“I want to thank the 65,000 people who came out. It was pretty amazing,” Klinsmann said. “It was so full of energy.”
Added Jordan Morris, who scored the first U.S. goal: “The fans in San Antonio were great,” Morris said. “It was an incredible crowd.”
Of course, Morris is still a college player and Stanford often plays in front of just hundreds of fans. A “big” crowd in college soccer is one in the low thousands. “Yeah, a little bit different,” Morris said. “This was the biggest crowd I’ve ever played in front of, obviously.”
New York City FC midfielder Mix Diskerud had a strong game yesterday, doing a lot of dirty work defensively and constantly being an open option to help the U.S. keep possession. Tonight his club team hosts the Philadelphia Union and, despite his effort against Mexico, Diskerud didn’t rule out playing for NYC.
“We’ll see,” Diskerud said. “I come in at 1pm. I can’t reveal too much but I feel fresh, like I could play. I’ll text (NYC coach Jason Kreis) and we’ll talk, come up with a plan.
FAITH IN JULIAN
It was easy to forget but Julian Green was here this week. The 19-year-old forward, if you recall, was the darling of American soccer this time last spring when he chose to play for the U.S. over Germany. He actually made his national team debut against Mexico in April 2014.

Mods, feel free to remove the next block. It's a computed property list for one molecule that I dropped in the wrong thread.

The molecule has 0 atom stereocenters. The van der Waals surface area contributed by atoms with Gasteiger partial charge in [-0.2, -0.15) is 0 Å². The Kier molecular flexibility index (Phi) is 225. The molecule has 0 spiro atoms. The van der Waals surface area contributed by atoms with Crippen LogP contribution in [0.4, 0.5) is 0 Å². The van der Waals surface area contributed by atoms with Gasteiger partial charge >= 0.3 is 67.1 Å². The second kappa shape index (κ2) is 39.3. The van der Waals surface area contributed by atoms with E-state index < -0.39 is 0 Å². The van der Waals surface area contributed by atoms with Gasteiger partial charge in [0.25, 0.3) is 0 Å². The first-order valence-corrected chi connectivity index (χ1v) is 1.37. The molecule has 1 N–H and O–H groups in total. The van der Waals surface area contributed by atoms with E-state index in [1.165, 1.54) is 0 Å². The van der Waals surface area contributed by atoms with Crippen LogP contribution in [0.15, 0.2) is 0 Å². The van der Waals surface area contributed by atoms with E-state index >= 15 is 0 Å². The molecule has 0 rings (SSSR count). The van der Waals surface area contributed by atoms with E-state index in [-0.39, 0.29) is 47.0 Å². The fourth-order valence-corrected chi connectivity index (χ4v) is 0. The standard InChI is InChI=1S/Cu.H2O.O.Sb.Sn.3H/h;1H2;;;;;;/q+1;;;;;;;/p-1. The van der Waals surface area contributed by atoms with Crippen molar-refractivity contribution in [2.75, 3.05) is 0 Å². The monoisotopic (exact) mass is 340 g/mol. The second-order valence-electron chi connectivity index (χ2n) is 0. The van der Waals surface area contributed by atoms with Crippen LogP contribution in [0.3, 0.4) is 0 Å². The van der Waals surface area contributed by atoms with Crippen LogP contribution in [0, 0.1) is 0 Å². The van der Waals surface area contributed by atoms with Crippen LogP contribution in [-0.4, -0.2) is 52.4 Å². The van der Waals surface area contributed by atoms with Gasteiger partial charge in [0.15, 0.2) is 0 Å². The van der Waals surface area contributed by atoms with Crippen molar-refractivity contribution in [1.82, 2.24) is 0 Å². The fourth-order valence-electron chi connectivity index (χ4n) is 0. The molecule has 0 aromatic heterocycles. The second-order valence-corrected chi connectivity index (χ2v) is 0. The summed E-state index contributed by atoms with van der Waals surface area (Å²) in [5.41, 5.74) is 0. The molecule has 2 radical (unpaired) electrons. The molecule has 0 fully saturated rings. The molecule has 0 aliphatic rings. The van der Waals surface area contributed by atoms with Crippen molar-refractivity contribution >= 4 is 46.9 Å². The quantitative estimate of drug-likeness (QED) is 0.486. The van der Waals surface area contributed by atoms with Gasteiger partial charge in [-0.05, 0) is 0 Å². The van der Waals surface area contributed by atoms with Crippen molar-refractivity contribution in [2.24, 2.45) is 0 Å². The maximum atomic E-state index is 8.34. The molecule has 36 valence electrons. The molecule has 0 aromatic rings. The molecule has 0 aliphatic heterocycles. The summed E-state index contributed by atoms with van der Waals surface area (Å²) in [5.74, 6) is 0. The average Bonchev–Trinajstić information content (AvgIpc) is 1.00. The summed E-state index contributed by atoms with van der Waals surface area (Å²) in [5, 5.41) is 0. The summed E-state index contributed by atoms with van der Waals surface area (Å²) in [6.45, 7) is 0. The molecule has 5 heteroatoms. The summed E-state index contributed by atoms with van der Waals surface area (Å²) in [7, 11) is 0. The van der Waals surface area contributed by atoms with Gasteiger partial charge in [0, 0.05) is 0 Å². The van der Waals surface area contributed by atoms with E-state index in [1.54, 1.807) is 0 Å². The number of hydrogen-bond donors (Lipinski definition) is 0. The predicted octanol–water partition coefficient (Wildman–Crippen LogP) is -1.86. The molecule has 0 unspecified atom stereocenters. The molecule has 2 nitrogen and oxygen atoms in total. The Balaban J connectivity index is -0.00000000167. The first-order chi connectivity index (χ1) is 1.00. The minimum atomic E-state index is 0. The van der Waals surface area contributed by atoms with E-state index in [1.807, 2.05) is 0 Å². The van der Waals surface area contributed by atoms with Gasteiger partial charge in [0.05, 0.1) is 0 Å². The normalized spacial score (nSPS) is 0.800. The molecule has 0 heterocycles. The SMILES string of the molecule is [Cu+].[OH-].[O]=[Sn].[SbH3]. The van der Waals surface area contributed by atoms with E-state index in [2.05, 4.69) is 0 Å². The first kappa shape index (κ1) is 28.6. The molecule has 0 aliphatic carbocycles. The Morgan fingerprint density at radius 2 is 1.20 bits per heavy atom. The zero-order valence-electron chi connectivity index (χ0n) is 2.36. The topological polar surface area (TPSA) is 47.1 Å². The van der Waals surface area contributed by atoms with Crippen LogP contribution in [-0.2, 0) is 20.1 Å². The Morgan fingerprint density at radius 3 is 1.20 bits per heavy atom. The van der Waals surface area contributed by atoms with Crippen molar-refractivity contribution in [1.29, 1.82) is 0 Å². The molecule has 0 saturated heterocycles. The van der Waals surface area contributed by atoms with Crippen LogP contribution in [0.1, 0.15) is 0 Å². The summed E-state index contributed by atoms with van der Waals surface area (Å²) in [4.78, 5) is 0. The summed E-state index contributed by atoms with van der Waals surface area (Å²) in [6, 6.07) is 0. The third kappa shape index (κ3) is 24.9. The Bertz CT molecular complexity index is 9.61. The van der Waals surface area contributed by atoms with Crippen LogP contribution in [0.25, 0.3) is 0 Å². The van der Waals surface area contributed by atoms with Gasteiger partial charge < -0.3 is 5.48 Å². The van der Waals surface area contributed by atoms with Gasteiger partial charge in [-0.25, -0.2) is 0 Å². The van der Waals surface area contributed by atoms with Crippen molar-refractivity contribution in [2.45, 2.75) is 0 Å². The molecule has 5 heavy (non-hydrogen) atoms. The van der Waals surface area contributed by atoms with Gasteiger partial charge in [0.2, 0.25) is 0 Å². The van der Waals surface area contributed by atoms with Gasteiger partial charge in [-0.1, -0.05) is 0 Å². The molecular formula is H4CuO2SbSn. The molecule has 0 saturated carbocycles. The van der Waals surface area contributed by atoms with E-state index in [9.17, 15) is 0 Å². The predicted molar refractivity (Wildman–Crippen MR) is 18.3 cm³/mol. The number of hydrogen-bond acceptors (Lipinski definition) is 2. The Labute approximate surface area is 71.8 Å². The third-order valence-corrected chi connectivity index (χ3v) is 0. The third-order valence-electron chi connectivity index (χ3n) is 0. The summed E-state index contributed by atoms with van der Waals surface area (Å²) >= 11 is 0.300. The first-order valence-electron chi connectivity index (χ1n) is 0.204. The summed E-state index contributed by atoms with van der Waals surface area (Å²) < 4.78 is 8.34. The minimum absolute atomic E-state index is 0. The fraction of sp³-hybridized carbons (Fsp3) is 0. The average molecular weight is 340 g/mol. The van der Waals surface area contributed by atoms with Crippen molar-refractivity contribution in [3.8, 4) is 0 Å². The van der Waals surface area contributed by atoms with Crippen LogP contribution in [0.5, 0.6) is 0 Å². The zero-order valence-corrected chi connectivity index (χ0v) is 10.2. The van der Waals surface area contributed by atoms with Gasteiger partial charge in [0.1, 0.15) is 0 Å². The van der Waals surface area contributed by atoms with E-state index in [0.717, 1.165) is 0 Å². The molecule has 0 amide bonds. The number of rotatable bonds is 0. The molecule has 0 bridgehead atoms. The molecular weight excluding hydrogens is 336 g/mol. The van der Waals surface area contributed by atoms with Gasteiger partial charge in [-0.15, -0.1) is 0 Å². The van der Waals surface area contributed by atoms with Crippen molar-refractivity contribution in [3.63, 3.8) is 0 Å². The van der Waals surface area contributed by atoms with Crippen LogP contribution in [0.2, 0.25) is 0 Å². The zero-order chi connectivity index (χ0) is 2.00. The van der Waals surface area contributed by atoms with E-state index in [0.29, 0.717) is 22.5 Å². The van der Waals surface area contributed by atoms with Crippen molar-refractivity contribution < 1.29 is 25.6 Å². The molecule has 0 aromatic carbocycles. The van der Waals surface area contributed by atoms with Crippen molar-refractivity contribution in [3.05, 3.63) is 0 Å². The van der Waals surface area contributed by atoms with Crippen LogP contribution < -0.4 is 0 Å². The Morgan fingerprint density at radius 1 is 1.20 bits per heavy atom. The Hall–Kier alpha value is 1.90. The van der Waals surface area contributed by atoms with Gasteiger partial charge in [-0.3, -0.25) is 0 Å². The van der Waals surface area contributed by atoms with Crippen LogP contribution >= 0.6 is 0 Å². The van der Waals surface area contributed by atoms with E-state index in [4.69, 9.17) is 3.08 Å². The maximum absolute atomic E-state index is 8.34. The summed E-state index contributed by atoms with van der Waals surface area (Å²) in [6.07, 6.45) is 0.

But after scoring a goal for the U.S. in the World Cup last summer, Green’s fortunes have taken a turn for the worse. He was loaned form the glitz and glamor of Bayern Munich to relegation fodder Hamburg, where he is mired on the bench. His professionalism and attitude have come into question during this loan.
This week Green refused repeated requests to speak to the press corps covering the Mexico game and watched the game from the bench as players like Morris, Agudelo, and Gyasi Zardes—who were once far behind him on the depth chart—all played prominent roles.
As the U.S. players fielded post-game questions yesterday, Green quietly walked past the media, headphones on, head down, and made a beeline for the team bus.
But he’s still property of Bayern, one of the best teams in the world, and is months removed from being considered one of the world’s top young prospects. Klinsmann isn’t about to give up on his former prodigy, and his inclusion in this camp was as much to gauge his mood and keeps his spirts up as it was about being able to help him on the field.
“We are there to help them, to guide them,” Klinsmann said of his staff’s relationship with the younger players in his pool. “Also, in moments that are very difficult like for a player like Julian Green, it’s very difficult for the kid right now. It’s a very difficult time, but he deserves to come in, to talk, we have good meetings.
"When he flies back to Hamburg, with you know his fourth coach of the season and the coach that took him (on loan back in August) was fired after two weeks. So that’s what he’s going through right now and he’s only 19-years-old and it’s tough.”
Green may benefit from a stint with the U.S. U-23 side, which is having a camp next week in Carson, Calif., ahead of a friendly next Wednesday against Mexico. As of last night there was no word on Green’s involvement for that camp.
“I think the only way for (young players) to grow is getting opportunities, helping them. Finding out maybe what (national team level) is best for them, maybe it’s the Olympic team or the U-20 team,” Klinsmann said.